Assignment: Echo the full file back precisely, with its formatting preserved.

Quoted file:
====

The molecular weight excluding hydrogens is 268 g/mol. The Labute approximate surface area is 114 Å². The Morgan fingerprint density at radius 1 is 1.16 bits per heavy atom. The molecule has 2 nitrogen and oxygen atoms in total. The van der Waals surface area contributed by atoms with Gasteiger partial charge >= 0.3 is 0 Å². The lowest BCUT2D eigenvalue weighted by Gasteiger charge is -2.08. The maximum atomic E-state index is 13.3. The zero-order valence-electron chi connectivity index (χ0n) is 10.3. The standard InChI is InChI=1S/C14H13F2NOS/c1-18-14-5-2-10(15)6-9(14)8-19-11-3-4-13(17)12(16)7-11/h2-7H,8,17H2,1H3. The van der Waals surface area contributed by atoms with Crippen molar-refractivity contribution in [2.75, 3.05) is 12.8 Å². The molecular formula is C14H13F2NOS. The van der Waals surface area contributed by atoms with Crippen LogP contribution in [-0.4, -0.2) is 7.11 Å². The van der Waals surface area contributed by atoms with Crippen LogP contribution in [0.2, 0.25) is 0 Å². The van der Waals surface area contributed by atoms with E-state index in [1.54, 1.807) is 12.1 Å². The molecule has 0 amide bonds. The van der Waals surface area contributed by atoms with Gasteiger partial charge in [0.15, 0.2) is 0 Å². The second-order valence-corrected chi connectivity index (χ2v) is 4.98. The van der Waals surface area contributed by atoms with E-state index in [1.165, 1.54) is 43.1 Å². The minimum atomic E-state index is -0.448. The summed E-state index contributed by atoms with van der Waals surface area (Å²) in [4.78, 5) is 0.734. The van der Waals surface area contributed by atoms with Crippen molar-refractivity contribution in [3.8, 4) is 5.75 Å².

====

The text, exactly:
The molecular weight excluding hydrogens is 268 g/mol. The Labute approximate surface area is 114 Å². The Morgan fingerprint density at radius 1 is 1.16 bits per heavy atom. The molecule has 2 nitrogen and oxygen atoms in total. The van der Waals surface area contributed by atoms with Gasteiger partial charge >= 0.3 is 0 Å². The lowest BCUT2D eigenvalue weighted by Gasteiger charge is -2.08. The maximum atomic E-state index is 13.3. The zero-order valence-electron chi connectivity index (χ0n) is 10.3. The standard InChI is InChI=1S/C14H13F2NOS/c1-18-14-5-2-10(15)6-9(14)8-19-11-3-4-13(17)12(16)7-11/h2-7H,8,17H2,1H3. The van der Waals surface area contributed by atoms with Crippen molar-refractivity contribution in [2.75, 3.05) is 12.8 Å². The molecular formula is C14H13F2NOS. The van der Waals surface area contributed by atoms with Crippen LogP contribution in [-0.4, -0.2) is 7.11 Å². The van der Waals surface area contributed by atoms with Crippen LogP contribution in [0.2, 0.25) is 0 Å². The van der Waals surface area contributed by atoms with E-state index in [1.54, 1.807) is 12.1 Å². The molecule has 0 amide bonds. The van der Waals surface area contributed by atoms with Gasteiger partial charge in [0.15, 0.2) is 0 Å². The second-order valence-corrected chi connectivity index (χ2v) is 4.98. The van der Waals surface area contributed by atoms with E-state index in [1.165, 1.54) is 43.1 Å². The minimum atomic E-state index is -0.448. The summed E-state index contributed by atoms with van der Waals surface area (Å²) in [4.78, 5) is 0.734. The van der Waals surface area contributed by atoms with Crippen molar-refractivity contribution in [3.8, 4) is 5.75 Å².